Making Problems Harder Can Make Finding Solutions Easier. “Think outside the box” and “draw outside the lines” actually inhibit creativity and innovation. Give the brain restrictions, and it will do a better job finding solutions. It is much easier to come up with realistic, practical solutions to a narrow problem than a broad one.
Use a Checklist. Use this checklist to follow the right order to find good solutions. Start at the top.
- Eliminate work
- Simplify processes
- Match task to skill
Turn the checklist into a corporate mantra.
Actually...Just Don’t Do It. “Zombie projects” that should be killed but live on use up valuable time, while the better projects are delayed. Institute a regular “sunset” review that poses the question, “With what we know today, will we make more money by stopping this project rather than by completing it, so we can use the time and money on a better one?”
Give People What They Need, Not What They Want. When people higher up the food chain ask you for a special report, a new analysis or some other time waster, do you roll your eyes? You might be able to suggest alternatives that are not only easier for you but also more helpful to them. When asked for help, make sure you understand what problem needs to be solved.
Simplify. Steve Jobs offered a vastly simpler product line than his competitors and offered far simpler products. Systematically identify the biggest causes of complexity in your business. Then simplify your process, products or services by eliminating as much complexity as you can.
Push Work Down to the Lowest-Paid Person Capable of Doing It. Right now, there are highly skilled people in your company who are doing low-skill tasks as part of their job. Ask your team to list the tasks they do that they think someone junior (and less expensive!) could do just as well. Reassign the tasks down to the junior people, and free up time of the more senior people. Now the hard part: Either find a way to use the freed-up time to actually add hard dollars to the bottom line, or eliminate some of those senior positions.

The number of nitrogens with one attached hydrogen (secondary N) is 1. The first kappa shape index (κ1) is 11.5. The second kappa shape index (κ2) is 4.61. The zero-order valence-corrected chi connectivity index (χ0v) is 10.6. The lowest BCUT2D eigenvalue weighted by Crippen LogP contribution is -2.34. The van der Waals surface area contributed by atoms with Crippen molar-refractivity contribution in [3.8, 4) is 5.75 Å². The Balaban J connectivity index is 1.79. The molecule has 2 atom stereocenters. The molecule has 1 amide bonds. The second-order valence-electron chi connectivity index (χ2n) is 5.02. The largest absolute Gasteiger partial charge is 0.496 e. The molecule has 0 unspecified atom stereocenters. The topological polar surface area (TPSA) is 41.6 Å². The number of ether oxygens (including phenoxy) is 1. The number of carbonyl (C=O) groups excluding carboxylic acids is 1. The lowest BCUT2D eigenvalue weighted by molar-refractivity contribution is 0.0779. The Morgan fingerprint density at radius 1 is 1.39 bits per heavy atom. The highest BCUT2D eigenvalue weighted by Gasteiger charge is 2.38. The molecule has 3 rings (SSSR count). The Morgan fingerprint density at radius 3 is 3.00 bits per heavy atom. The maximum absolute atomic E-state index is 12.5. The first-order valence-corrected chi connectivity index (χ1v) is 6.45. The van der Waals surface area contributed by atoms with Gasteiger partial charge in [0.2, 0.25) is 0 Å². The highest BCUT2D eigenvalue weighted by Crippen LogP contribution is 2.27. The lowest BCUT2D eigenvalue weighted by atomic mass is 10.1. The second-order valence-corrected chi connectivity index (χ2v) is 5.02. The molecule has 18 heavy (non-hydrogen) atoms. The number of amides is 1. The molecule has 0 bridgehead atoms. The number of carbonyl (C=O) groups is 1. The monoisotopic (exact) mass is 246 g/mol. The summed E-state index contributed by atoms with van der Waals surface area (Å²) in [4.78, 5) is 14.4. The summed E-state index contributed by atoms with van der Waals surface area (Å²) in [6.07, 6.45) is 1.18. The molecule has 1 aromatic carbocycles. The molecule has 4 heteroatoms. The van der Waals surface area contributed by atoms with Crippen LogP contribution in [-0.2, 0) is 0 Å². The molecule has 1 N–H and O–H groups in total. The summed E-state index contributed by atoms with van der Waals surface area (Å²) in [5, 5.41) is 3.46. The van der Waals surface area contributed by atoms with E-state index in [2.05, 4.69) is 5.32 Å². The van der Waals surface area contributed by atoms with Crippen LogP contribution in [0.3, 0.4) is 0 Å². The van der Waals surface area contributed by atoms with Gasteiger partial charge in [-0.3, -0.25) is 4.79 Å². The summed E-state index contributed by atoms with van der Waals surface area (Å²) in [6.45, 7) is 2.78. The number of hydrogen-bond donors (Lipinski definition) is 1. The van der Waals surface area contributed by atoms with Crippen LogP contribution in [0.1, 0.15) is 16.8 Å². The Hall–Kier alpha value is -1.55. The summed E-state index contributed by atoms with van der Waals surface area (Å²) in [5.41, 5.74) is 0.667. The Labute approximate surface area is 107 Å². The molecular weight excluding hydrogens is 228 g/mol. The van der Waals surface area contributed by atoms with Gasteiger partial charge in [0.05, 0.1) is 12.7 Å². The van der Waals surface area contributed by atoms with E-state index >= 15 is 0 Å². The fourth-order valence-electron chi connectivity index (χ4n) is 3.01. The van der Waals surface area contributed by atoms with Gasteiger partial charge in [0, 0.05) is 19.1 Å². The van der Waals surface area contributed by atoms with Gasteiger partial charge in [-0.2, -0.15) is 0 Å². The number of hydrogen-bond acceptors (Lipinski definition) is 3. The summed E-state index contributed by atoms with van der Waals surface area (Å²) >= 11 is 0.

Take Simple and Low Tech Over Sexy and High Tech. “Think outside the box” is supposed to be the secret of innovation. But thinking outside the box often leads to unnecessary risk taking. That is why we say, “Think inside the box.”
Go No Tech Over Low Tech. Before asking for or approving new technology (even low tech), ask yourself how much of your goal you could achieve without any technology by changing a policy, adding low-cost head count, redesigning your product or service, reorganizing or eliminating the work, learning that customers don’t value the higher quality that you would get from new technology.
Borrow Good Ideas. Take facts you already know, and figure out how to combine them in new ways or apply them to new problems.
Force People to Get Help. Some managers just “don’t know what they don’t know.” Some know they need help but fear asking. Others think there is no bud- get for help. Is there a problem that has been festering in your company for months or years? Are your managers or your continuous improvement department getting the job done? If not, they probably need help.